Climate

Coral bleaching may be over-estimated
December 29, 2010 06:33 AM - Tom Marshall, Planet Earth Online

Problems with how scientists communicate with the media and in how reefs' health is assessed have created a skewed public understanding of coral bleaching, according to a new study. Coral bleaching is a widespread phenomenon in which corals lose their vivid colours. It's a major concern to conservationists, as it can be triggered by rapid environmental change and sometimes presages the death of whole reefs, along with the complex ecosystems they support. But the researchers suggest we need to take a more complex view of the matter - bleaching isn't always a bad thing. 'We go out to Indonesia twice a year, and in spring when the waters are warmest the reefs are always bleached,' says Dr David Suggett, a marine biologist at the University of Essex's Coral Reef Research Unit and co-author of the paper, published in Global Change Biology.

Wheat Poised to Weather Climate Change
December 28, 2010 11:56 AM - Jessica Marshall, Discovery News

With climate change predicted to alter precipitation and raise temperatures in North American grain-growing regions by 3 to 4 degrees Celsius (about 5 to 7 degrees Fahrenheit) by the end of the century, crops in the future will face dramatically different growing conditions than they do today. But a new study shows that over the last century and a half, North American wheat crops spread into regions with even wider temperature and precipitation differences than will arise over the next century. This analysis suggests it will be possible to adapt to new wheat-growing conditions.

Drilling Project in the Dead Sea Aimed at Climate History and History of Humankind
December 23, 2010 03:40 PM - Editor, Science Daily

ScienceDaily (Dec. 22, 2010) — About 50 miles from Bethlehem, a drilling project is determining the climate and earthquake activity of the area. Scientists from eight nations are examining the ground below the Dead Sea, by placing a borehole in this deepest basin in the world.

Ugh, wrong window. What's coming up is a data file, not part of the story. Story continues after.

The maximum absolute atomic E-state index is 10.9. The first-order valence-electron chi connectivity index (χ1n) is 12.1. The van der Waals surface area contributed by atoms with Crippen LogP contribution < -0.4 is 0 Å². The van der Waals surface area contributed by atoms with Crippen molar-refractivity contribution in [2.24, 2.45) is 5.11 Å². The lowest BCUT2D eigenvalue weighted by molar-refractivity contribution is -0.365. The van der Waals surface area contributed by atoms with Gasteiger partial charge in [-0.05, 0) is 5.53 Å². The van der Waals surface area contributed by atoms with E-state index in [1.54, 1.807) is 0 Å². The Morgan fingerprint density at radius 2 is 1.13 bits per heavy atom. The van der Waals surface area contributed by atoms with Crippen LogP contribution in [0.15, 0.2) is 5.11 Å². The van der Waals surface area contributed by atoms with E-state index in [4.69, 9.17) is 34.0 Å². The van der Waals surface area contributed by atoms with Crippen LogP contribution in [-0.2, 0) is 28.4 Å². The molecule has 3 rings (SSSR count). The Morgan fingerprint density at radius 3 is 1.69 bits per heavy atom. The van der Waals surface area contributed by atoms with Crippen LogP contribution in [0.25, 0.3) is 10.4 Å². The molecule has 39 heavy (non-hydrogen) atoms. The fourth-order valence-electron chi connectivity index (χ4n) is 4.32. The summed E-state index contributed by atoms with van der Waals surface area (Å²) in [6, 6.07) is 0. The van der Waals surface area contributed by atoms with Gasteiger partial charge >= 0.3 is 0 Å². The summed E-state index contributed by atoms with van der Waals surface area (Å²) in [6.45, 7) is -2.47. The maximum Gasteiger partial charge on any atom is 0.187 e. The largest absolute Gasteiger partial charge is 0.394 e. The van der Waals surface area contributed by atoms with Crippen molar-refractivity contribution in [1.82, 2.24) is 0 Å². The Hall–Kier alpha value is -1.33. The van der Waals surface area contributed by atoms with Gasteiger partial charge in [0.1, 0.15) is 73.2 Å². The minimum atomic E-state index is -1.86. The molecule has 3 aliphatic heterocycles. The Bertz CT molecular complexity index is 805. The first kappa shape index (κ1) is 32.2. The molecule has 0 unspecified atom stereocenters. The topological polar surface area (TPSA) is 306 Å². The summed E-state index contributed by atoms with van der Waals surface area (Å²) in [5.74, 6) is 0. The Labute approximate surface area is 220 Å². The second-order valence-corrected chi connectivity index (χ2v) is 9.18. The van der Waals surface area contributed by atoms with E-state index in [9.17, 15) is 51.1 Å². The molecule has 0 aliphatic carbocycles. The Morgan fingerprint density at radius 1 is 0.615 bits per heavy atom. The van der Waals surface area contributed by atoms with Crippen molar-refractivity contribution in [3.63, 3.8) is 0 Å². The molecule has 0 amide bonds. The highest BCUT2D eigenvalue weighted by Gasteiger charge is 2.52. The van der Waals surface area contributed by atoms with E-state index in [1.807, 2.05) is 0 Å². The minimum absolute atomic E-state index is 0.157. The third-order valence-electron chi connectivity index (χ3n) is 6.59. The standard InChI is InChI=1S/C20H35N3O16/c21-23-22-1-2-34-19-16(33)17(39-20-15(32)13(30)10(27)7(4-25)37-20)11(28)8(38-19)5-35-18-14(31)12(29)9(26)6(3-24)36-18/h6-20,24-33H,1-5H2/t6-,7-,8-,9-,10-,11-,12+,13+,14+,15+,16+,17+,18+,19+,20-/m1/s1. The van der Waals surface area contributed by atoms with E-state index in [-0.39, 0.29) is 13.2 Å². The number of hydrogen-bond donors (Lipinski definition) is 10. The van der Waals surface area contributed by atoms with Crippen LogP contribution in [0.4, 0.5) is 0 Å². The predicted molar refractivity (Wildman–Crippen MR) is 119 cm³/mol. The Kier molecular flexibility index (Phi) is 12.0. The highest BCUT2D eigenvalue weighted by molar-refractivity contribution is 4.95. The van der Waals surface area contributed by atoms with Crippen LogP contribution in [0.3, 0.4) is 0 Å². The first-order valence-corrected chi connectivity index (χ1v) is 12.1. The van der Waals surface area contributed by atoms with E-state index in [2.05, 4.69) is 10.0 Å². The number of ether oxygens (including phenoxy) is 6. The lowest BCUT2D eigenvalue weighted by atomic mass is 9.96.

Permian Recovery
December 22, 2010 11:54 AM - Andy Soos, ENN

250 million years ago there was a world wide extinction event where 96% of all marine species were exterminated. Most of this event is unknown. Only one in every ten species survived, and these formed the basis for the recovery of life in the subsequent time period, called the Triassic. A new fossil site – at Luoping in Yunnan Province – provides a new window on that recovery, and indicates that it took about 10 million years for a fully-functioning new ecosystem to develop. During that time window, the new ecosystem evolved and changed until it stabilized.

Europe moves ahead on Cap & Trade, Japan seen shelving carbon emission trading scheme
December 22, 2010 06:49 AM - Kiyoshi Takenaka, Reuters, TOKYO

Japan is likely to shelve a plan to introduce carbon emissions trading as the troubled ruling Democratic Party bows to powerful business groups still recovering from a costly downturn. If confirmed, it would be a massive reversal by the party, which has backed one of the toughest emissions reduction targets of any major economy and said emissions trading was a key way to achieve that goal and drive greater energy efficiency at home. It would also be a blow to hopes more top greenhouse gas polluting nations outside the European Union would usher in emissions trading, after efforts in the United States and Australia were shelved.